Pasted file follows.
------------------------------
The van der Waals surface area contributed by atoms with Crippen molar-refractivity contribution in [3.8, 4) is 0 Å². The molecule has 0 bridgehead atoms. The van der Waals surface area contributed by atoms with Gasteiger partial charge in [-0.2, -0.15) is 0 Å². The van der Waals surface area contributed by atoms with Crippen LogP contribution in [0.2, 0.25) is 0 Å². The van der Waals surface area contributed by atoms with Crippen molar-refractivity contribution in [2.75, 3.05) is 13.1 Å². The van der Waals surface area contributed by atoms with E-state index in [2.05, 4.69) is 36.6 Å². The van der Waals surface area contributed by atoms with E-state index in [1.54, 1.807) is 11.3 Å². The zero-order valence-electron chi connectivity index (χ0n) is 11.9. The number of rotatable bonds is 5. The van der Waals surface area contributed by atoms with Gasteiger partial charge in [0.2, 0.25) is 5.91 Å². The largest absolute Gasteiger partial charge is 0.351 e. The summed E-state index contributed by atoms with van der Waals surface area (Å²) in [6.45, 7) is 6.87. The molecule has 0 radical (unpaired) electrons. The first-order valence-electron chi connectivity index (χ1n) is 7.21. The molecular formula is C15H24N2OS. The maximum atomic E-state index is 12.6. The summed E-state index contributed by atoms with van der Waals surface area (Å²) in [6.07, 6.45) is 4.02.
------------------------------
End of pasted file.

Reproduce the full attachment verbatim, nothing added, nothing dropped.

The van der Waals surface area contributed by atoms with Crippen molar-refractivity contribution in [3.8, 4) is 0 Å². The molecule has 0 bridgehead atoms. The van der Waals surface area contributed by atoms with Gasteiger partial charge in [-0.2, -0.15) is 0 Å². The van der Waals surface area contributed by atoms with Crippen LogP contribution in [0.2, 0.25) is 0 Å². The van der Waals surface area contributed by atoms with Crippen molar-refractivity contribution in [2.75, 3.05) is 13.1 Å². The van der Waals surface area contributed by atoms with E-state index in [2.05, 4.69) is 36.6 Å². The van der Waals surface area contributed by atoms with E-state index in [1.54, 1.807) is 11.3 Å². The zero-order valence-electron chi connectivity index (χ0n) is 11.9. The number of rotatable bonds is 5. The van der Waals surface area contributed by atoms with Gasteiger partial charge in [0.2, 0.25) is 5.91 Å². The largest absolute Gasteiger partial charge is 0.351 e. The summed E-state index contributed by atoms with van der Waals surface area (Å²) in [6.45, 7) is 6.87. The molecule has 0 radical (unpaired) electrons. The first-order valence-electron chi connectivity index (χ1n) is 7.21. The molecular formula is C15H24N2OS. The maximum atomic E-state index is 12.6. The summed E-state index contributed by atoms with van der Waals surface area (Å²) in [6.07, 6.45) is 4.02.